Figure 2 Placement of smoke alarms in a single-storey 3-bedroom dwelling.
Figure 3 Locating smoke alarms to avoid dead air space.

A few places to avoid

Smoke alarms should not be installed:

  • in a kitchen, garage or bathroom (unless specifically intended for the space)
  • near a heat source such as a stove, space heater or flue
  • in damp or humid areas such as near showers or in saunas
  • in draughty areas such as near an extract fan or air supply vent.

Different types of smoke alarms

There are two main types of domestic smoke alarm that detect smoke:

  • An ionisation alarm monitors ions or electrically-charged particles in the air.
  • A photoelectric alarm uses a beam of light and a light sensor.

NZS 4514:2009 Table C1 sets out recommendations for alarm types in different locations (see Table 1).

Smoke alarms with extra features such as an extra loud alarm sound, flashing strobe lights or vibrating devices are also available for people with hearing impairments.

Table 1 RECOMMENDED ALARM TYPES FOR DIFFERENT LOCATIONS (BASED ON NZS 4514:2009 TABLE C1).
LOCATIONTYPE OF SMOKE ALARM  
  IONISATIONPHOTOELECTRICCOMBINED IONISATION/PHOTOELECTRIC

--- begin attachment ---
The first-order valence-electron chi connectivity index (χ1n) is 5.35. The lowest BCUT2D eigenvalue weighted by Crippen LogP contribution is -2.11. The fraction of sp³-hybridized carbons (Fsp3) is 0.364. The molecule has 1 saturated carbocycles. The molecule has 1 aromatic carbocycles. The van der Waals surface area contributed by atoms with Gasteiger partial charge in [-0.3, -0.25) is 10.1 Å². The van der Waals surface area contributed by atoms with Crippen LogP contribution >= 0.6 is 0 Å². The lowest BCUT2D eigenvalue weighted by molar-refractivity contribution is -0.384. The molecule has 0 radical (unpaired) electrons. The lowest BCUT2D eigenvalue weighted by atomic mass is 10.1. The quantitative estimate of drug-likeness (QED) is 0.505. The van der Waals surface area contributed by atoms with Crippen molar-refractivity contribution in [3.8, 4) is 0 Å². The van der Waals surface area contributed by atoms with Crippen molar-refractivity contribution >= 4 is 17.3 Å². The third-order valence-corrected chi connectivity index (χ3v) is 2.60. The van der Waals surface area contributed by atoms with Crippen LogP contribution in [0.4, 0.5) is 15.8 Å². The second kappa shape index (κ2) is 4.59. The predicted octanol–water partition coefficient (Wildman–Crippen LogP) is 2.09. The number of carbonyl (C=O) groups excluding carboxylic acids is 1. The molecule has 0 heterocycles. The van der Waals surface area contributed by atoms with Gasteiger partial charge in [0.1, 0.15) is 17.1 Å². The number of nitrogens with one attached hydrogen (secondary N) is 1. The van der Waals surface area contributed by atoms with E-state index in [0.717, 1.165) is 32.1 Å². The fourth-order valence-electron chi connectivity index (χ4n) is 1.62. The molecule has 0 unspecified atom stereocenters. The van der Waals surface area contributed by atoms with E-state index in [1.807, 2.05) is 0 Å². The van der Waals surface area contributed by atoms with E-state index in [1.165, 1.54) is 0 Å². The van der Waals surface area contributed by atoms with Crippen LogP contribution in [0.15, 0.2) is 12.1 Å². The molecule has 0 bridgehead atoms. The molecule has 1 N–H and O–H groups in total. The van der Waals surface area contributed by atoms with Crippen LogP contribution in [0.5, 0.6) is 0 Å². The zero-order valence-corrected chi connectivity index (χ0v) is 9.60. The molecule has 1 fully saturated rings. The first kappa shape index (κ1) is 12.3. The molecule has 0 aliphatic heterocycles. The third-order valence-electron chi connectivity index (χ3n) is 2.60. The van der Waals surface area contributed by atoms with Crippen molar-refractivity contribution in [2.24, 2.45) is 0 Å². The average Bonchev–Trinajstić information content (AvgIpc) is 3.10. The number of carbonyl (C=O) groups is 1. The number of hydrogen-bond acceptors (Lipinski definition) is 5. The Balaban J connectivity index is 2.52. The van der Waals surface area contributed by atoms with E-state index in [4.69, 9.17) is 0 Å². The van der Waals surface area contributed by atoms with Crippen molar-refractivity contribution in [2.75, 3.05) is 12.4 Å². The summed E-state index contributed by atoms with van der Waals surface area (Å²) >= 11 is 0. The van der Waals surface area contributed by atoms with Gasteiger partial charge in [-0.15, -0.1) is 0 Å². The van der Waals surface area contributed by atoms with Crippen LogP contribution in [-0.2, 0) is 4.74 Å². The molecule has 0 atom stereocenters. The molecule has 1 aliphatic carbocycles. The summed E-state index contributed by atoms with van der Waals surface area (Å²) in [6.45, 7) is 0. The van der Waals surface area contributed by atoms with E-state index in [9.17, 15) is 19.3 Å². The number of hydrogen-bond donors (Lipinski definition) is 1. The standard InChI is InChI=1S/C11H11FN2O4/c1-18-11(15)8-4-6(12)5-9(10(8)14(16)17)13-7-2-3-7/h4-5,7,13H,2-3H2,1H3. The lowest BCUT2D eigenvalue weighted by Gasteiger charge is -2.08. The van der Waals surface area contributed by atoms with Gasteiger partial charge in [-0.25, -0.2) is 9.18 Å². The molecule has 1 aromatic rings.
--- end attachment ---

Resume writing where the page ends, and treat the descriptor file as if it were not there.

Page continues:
SLEEPING AREAS OK1 OK Best
AREAS SEPARATING BEDROOMS AND REST OF HOUSE, E.G. HALLWAYS OK Better Best
LANDINGS IN MULTI-STOREY UNITS OK Better Best
LIVING SPACES Better Better Best
LIVING SPACES NEAR KITCHEN No OK2 No
KITCHEN No OK2 No
BATHROOMS, LAUNDRIES No No No
ATTACHED GARAGE No No No

Notes:

  1. OK is the minimum level of suitability. Better and best are improvements.
  2. In this situation, smoke alarms have a higher risk of being set off inadvertently, for example, burning toast, so they should be located as far from the cooking area as possible?

Regular maintenance and testing needed

F7/AS1 requires that smoke alarms must be tested according to the maintenance requirements described in NZS 4514:2009. These include:

  • monthly testing by activating the test function to check power supply and alarm sounding device
  • 6-monthly inspection and in situ cleaning with a vacuum cleaner and brush to remove dust and dirt that may block smoke entry into the unit – do not use liquid cleaners or solvents as this may damage the unit
  • annual testing of the smoke-detecting element using a joss stick or commercial smoke alarm test smoke – do not test using a naked flame.

Battery-operated smoke alarms should have batteries replaced annually. The New Zealand Fire Service recommends picking a date that is easy to remember such as the beginning or end of daylight saving.

Replace every 10 years

Smoke alarms may have a service life of about 10 years. After this, they are likely to become less reliable and should therefore be replaced.

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Articles are correct at the time of publication but may have since become outdated.

Figure 3 Locating smoke alarms to avoid dead air space.
Figure 1 Where a house has more than one storey there must be a smoke alarm on each level. Installing one in each bedroom is also recommended.
Figure 2 Placement of smoke alarms in a single-storey 3-bedroom dwelling.